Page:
While many electric car owners may be unaware that their vehicles have a conventional 12-volt battery in addition to the high-voltage battery, it plays a crucial role in operating functions such as door locks, interior lights, and control systems.
Some newer Teslas provide warnings about the condition of the 12-volt battery, underscoring the importance of regular checks and timely replacements for this component.
EVs Are Better In The Cold
Norway boasts the highest proportion of electric cars on its roads globally and faces the challenges of cold weather. Viking Assistance Group, akin to AAA in North America, plays a crucial role in providing roadside aid in the country. Svein Setrom, the head of operations for Viking in Norway, notes an unprecedented surge in service requests, with twice as many calls for assistance compared to previous years.
Describing the situation as “absolutely extreme,” Setrom, who has 30 years of experience with Viking, highlights the substantial increase, particularly from January 1 to January 11, during which Viking in Norway responded to 17,400 calls—nearly double the number in 2022. The predominant issues reported involve starting difficulties and battery failures.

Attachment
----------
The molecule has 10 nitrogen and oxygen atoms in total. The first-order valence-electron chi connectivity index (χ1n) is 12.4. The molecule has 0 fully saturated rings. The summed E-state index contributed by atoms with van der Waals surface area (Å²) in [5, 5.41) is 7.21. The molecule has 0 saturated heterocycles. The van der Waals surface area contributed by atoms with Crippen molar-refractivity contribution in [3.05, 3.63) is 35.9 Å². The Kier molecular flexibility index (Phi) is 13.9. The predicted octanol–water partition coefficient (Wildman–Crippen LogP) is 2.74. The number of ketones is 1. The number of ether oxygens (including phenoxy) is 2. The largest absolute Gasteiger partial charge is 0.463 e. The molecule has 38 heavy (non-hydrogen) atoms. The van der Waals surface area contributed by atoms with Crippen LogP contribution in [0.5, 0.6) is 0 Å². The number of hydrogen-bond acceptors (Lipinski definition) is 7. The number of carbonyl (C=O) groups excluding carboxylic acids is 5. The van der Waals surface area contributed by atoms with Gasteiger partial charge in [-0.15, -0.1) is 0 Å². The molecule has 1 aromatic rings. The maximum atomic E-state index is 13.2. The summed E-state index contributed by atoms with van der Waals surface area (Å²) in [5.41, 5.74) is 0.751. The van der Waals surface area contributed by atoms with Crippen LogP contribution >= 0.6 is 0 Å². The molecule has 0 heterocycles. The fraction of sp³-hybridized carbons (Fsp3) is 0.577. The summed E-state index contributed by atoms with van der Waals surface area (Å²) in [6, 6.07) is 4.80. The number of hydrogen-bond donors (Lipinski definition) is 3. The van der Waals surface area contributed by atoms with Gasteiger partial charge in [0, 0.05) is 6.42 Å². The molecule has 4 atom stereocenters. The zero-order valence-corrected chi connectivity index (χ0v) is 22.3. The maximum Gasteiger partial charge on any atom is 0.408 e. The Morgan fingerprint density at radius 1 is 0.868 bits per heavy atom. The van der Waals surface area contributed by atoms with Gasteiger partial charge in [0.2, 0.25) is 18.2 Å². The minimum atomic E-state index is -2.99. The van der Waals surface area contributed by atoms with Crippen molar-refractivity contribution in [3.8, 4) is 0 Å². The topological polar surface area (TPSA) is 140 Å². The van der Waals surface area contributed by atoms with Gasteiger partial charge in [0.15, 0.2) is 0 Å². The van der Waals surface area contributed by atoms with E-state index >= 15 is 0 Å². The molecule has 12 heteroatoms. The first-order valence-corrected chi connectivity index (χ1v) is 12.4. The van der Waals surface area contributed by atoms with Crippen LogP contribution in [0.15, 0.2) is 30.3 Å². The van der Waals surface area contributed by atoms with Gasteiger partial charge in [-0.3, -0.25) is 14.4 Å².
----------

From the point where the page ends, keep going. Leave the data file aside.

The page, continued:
Contrary to the assumption that electric cars may struggle more in cold weather, Setrom dispels this notion, stating, “Electric cars are better in the cold.” Among the starting problems resulting in assistance calls, electric cars account for only 13 percent, while the remaining 87 percent are attributed to conventional cars. Setrom emphasizes that this indicates electric cars perform almost twice as well as fossil fuel cars in cold conditions.
Analyzing the overall assistance cases for the year, electric cars constitute 21 percent, while conventional cars make up the majority at 79 percent. The data challenges misconceptions about electric cars’ performance in cold weather, showcasing their reliability and efficiency, particularly in Norway’s challenging climate.
Electric Cars And Reality
Certain realities about driving electric cars in cold weather are well-established. Firstly, the range tends to decrease. Secondly, charging times tend to extend. Thirdly, charging equipment is more prone to failures, adding complexity to the situation.